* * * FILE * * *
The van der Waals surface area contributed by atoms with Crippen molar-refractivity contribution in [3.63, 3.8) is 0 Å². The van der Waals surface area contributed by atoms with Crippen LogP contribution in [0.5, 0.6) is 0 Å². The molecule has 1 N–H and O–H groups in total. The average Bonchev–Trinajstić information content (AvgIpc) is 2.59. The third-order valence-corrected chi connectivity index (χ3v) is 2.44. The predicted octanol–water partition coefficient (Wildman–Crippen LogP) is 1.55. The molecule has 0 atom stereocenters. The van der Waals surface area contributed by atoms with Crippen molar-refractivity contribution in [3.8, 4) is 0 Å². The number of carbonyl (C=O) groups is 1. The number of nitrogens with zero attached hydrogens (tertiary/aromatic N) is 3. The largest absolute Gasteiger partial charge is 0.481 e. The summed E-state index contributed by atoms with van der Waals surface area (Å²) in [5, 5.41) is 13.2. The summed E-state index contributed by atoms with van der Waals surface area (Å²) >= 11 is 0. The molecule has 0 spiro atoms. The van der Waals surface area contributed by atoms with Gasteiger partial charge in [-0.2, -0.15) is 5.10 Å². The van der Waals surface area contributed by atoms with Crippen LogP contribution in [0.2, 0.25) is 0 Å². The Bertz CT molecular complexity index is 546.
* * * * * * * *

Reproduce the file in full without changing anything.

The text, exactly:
The van der Waals surface area contributed by atoms with Crippen molar-refractivity contribution in [3.63, 3.8) is 0 Å². The van der Waals surface area contributed by atoms with Crippen LogP contribution in [0.5, 0.6) is 0 Å². The molecule has 1 N–H and O–H groups in total. The average Bonchev–Trinajstić information content (AvgIpc) is 2.59. The third-order valence-corrected chi connectivity index (χ3v) is 2.44. The predicted octanol–water partition coefficient (Wildman–Crippen LogP) is 1.55. The molecule has 0 atom stereocenters. The van der Waals surface area contributed by atoms with Crippen molar-refractivity contribution in [3.8, 4) is 0 Å². The number of carbonyl (C=O) groups is 1. The number of nitrogens with zero attached hydrogens (tertiary/aromatic N) is 3. The largest absolute Gasteiger partial charge is 0.481 e. The summed E-state index contributed by atoms with van der Waals surface area (Å²) in [5, 5.41) is 13.2. The summed E-state index contributed by atoms with van der Waals surface area (Å²) >= 11 is 0. The molecule has 0 spiro atoms. The van der Waals surface area contributed by atoms with Gasteiger partial charge in [-0.2, -0.15) is 5.10 Å². The van der Waals surface area contributed by atoms with Crippen LogP contribution in [0.2, 0.25) is 0 Å². The Bertz CT molecular complexity index is 546.